Skip to comments.School rule posted at Catholic High School for Boys sparks debate [Boys, grow up!]
Posted on 08/19/2016 10:08:48 PM PDT by Mrs. Don-o
LITTLE ROCK, Ark. -- One strict rule at a high school has gone viral and sparked debate. Catholic High School for Boys posted a sign on Facebook six days ago, and it has now been shared more than 110,000 times.
The message tells parents to turn around at the front door if they're bringing something for their sons.
"If you are dropping off your son's forgotten lunch, books, homework, equipment, etc., please turn around and exit the building. Your son will learn to problem-solve."
The school's principal Steve Straessle defended the rule.
Straessle said, "It's simply to help boys avoid the default switch of calling mom and dad when things don't go right to bail them out."
Parents sounded off on Facebook, "Give kids a break!"
While others wrote, "You learn by taking responsibility, not by escaping it."
Straessle said the whole goal is to instill responsibility.
"It makes me think for myself and not rely on other people to do things for me. And if I make a mistake, I need to learn from it and try to fix it," said [student] Wingfield.
KARK reports that the most common theme surfacing on Facebook is concern kids who forget their lunch are going to starve at school, but the principal said that won't happen. No one will starve because they know how to problem solve.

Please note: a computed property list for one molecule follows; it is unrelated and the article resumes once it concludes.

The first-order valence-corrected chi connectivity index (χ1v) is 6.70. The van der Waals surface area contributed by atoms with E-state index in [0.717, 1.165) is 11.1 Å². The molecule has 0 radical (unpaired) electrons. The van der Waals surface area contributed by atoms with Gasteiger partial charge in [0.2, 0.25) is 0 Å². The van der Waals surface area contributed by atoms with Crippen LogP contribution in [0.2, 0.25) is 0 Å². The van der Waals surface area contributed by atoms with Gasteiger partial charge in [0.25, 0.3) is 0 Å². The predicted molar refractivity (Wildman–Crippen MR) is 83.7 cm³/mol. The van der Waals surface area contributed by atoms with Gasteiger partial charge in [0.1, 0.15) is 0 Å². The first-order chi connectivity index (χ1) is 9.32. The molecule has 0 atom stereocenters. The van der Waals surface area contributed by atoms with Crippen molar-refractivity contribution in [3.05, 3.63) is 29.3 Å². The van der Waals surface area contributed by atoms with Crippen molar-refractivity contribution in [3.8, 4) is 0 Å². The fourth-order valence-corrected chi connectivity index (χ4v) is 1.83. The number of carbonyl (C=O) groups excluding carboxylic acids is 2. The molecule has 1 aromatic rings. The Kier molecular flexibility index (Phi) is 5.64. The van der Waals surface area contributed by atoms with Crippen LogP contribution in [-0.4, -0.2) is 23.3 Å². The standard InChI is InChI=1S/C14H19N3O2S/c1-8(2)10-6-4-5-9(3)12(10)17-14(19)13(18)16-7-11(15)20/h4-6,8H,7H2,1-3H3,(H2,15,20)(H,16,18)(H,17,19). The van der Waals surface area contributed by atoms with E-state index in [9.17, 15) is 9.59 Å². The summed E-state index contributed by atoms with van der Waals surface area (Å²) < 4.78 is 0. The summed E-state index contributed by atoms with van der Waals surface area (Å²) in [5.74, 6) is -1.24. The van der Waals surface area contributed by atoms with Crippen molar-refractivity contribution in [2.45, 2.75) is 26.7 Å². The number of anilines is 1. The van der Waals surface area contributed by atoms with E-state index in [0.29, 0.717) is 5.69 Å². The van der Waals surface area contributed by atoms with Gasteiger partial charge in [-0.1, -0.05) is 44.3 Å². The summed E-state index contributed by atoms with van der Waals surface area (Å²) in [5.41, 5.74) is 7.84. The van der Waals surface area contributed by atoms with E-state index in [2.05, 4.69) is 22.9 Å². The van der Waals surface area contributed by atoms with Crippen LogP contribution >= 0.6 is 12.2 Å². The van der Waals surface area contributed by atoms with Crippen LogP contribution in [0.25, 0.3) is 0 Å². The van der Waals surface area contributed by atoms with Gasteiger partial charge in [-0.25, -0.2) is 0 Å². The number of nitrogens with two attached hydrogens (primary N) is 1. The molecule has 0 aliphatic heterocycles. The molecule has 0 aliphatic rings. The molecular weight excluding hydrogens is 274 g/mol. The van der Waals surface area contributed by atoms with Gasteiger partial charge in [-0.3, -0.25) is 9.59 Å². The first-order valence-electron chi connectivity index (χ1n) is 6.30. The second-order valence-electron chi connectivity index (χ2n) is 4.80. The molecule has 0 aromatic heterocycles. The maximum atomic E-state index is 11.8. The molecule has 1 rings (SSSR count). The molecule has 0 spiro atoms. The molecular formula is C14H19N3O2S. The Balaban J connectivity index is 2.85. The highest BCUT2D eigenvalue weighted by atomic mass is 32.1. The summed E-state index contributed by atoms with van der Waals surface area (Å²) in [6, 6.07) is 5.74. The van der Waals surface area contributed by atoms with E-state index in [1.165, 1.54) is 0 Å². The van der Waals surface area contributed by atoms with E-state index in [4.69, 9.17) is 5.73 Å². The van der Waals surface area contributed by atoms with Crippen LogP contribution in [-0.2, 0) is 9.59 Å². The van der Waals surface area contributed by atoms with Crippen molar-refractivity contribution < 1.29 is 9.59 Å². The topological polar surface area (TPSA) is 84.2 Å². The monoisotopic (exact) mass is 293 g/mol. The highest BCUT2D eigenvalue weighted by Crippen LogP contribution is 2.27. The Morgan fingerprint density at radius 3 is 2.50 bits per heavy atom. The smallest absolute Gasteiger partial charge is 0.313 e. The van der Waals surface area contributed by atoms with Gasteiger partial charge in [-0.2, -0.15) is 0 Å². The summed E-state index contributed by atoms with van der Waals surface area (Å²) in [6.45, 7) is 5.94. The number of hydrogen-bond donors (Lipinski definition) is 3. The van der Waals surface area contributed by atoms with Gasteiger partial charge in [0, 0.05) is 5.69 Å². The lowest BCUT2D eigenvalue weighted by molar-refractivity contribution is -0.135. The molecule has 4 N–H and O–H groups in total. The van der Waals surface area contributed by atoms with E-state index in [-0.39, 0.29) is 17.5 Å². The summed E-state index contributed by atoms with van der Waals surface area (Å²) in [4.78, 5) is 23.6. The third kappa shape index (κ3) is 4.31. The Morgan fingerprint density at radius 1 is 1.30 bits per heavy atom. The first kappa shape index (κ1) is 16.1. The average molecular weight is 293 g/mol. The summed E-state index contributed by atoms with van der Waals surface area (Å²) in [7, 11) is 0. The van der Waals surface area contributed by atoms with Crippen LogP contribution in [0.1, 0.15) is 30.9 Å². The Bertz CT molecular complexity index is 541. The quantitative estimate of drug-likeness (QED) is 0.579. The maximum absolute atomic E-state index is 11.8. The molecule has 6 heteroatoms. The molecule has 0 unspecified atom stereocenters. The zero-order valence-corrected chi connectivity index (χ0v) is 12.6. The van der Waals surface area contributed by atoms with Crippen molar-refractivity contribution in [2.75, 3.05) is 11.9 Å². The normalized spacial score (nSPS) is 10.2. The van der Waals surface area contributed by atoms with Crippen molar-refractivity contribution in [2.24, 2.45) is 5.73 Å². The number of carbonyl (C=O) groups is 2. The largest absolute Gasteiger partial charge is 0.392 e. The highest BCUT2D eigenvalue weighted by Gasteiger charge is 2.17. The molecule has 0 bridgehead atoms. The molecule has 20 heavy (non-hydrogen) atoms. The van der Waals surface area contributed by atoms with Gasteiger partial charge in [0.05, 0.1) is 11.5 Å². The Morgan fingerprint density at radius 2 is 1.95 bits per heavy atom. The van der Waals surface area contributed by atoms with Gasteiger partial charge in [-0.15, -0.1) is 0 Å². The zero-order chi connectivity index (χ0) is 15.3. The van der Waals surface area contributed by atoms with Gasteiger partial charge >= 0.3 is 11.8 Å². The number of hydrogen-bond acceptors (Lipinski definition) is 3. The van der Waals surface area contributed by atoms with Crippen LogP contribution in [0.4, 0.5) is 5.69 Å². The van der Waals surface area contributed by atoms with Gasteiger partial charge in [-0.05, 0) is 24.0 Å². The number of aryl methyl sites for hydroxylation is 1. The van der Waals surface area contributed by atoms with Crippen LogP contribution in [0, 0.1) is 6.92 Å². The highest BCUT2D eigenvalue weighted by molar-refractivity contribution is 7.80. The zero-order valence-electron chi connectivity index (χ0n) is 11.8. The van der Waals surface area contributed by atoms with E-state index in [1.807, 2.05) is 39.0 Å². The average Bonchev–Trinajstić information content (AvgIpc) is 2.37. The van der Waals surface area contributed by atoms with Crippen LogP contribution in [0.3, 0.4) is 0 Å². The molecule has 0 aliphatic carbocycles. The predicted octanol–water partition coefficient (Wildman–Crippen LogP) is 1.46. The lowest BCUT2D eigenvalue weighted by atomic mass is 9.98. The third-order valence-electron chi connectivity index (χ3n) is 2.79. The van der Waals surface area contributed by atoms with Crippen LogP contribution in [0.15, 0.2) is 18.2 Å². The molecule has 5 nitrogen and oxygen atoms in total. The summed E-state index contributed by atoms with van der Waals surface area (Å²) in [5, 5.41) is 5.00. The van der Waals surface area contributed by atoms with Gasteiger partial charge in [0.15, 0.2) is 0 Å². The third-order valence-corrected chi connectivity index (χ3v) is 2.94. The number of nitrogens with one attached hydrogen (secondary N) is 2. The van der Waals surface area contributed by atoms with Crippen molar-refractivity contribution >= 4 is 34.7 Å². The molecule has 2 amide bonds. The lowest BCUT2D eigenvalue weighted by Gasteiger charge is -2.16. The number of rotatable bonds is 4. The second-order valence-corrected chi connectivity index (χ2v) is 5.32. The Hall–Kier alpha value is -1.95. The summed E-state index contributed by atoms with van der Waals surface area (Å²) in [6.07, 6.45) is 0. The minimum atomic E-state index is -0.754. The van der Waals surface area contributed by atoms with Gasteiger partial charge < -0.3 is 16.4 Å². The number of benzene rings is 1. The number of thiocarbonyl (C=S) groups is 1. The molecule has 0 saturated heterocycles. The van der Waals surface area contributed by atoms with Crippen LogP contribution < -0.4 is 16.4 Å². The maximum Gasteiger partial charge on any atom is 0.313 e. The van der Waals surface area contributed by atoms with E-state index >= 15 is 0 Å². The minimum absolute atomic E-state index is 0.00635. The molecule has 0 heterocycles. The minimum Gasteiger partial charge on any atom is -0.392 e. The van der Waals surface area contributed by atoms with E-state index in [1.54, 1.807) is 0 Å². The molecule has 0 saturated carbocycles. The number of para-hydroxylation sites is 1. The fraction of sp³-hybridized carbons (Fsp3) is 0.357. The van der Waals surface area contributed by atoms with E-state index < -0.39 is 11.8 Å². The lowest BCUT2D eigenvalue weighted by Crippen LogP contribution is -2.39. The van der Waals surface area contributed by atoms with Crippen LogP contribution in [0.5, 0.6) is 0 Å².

yeah man, it’s a HIGH school, not grade school.
When I went to Catholic school, I would rather have starved than telephone my parents (which would, in itself, have been a tremendous hassle, necessitating, as it would have, my going to intimidating Sister DeSalle and asking her to use the one phone at the school - which request she would have most certainly denying, right before whacking the backs of my hands with a steel ruler and sending me back to class).
As a student, I never knew of one parent that ever came to high school except for death or injury in the family.
We would have been mortified to have a parent bring our lunch or homework to school.
Things much have really changed.
(yes, "pajama boys" are now considered a race)
Just wait until a parent is bringing medication and the child collapses. Asthma, diabetes, or behavioral meds that keep the teachers safe like ritalin meleril or novane that is designed to control hyperactivity and the possible physical outbursts attached to the illness. This little slippery slope may get someone hurt, student or teacher.
Wow, that is really great. As this goes viral I bet the school sees are marked increase in applications to attend.
The parents raising poor little snowflakes can go elsewhere.
As an aside, I hope the school has JROTC.
I was thinking the same thing.
I can’t remember my parents ever coming to my high school. I know they came to my graduation, but other than the initial visit in eighth grade and graduation I don’t think they ever came to school.
This is not a bad thing.
I am hopeless in the mornings so I had clamped to the back of my door a check list with various necessities for the day written on it. I would always go through it every single morning because any morning I didn't I was sure to have forgotten something.
As I got older I started packing my bag the night before so it became a more grab and go. But I left the list up, to force myself to stop and think.
a glimmer of hope...
My only beef about this is in using the term “problem-solve” instead of something like “he’ll learn to deal with the problem”.
The ghost of father tribou?